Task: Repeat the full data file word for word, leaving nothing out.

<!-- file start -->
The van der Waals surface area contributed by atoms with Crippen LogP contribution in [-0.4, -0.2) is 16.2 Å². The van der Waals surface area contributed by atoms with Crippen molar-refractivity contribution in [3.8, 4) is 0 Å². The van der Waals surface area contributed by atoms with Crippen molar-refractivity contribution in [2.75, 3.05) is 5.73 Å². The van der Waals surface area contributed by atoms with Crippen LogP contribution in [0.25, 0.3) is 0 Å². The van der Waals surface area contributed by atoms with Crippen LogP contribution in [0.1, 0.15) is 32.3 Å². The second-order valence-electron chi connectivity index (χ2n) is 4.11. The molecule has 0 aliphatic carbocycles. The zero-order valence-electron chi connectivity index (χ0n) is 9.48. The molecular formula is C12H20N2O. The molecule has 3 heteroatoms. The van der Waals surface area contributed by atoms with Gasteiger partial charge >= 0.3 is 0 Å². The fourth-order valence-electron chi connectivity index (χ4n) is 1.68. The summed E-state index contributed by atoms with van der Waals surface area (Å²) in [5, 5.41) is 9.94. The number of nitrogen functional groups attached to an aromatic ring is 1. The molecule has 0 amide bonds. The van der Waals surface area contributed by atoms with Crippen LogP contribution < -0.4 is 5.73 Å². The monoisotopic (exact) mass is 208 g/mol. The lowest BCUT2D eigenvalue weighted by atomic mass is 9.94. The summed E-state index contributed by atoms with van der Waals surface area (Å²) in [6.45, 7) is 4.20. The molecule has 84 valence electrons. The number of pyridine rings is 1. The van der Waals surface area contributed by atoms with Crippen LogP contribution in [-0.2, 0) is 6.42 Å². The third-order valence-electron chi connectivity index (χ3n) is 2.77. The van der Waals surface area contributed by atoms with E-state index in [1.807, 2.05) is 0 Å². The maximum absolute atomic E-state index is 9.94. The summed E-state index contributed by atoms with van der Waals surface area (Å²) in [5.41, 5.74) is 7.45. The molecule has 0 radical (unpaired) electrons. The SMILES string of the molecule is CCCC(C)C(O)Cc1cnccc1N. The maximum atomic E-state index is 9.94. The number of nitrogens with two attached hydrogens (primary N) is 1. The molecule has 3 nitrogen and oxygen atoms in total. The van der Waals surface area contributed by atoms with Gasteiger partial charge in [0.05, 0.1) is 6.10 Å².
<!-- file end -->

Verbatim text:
The van der Waals surface area contributed by atoms with Crippen LogP contribution in [-0.4, -0.2) is 16.2 Å². The van der Waals surface area contributed by atoms with Crippen molar-refractivity contribution in [3.8, 4) is 0 Å². The van der Waals surface area contributed by atoms with Crippen molar-refractivity contribution in [2.75, 3.05) is 5.73 Å². The van der Waals surface area contributed by atoms with Crippen LogP contribution in [0.25, 0.3) is 0 Å². The van der Waals surface area contributed by atoms with Crippen LogP contribution in [0.1, 0.15) is 32.3 Å². The second-order valence-electron chi connectivity index (χ2n) is 4.11. The molecule has 0 aliphatic carbocycles. The zero-order valence-electron chi connectivity index (χ0n) is 9.48. The molecular formula is C12H20N2O. The molecule has 3 heteroatoms. The van der Waals surface area contributed by atoms with Gasteiger partial charge >= 0.3 is 0 Å². The fourth-order valence-electron chi connectivity index (χ4n) is 1.68. The summed E-state index contributed by atoms with van der Waals surface area (Å²) in [5, 5.41) is 9.94. The number of nitrogen functional groups attached to an aromatic ring is 1. The molecule has 0 amide bonds. The van der Waals surface area contributed by atoms with Crippen LogP contribution < -0.4 is 5.73 Å². The monoisotopic (exact) mass is 208 g/mol. The lowest BCUT2D eigenvalue weighted by atomic mass is 9.94. The summed E-state index contributed by atoms with van der Waals surface area (Å²) in [6.45, 7) is 4.20. The molecule has 84 valence electrons. The number of pyridine rings is 1. The van der Waals surface area contributed by atoms with Crippen LogP contribution in [-0.2, 0) is 6.42 Å². The third-order valence-electron chi connectivity index (χ3n) is 2.77. The van der Waals surface area contributed by atoms with E-state index in [1.807, 2.05) is 0 Å². The maximum absolute atomic E-state index is 9.94. The summed E-state index contributed by atoms with van der Waals surface area (Å²) in [5.41, 5.74) is 7.45. The molecule has 0 radical (unpaired) electrons. The SMILES string of the molecule is CCCC(C)C(O)Cc1cnccc1N. The maximum atomic E-state index is 9.94. The number of nitrogens with two attached hydrogens (primary N) is 1. The molecule has 3 nitrogen and oxygen atoms in total. The van der Waals surface area contributed by atoms with Gasteiger partial charge in [0.05, 0.1) is 6.10 Å².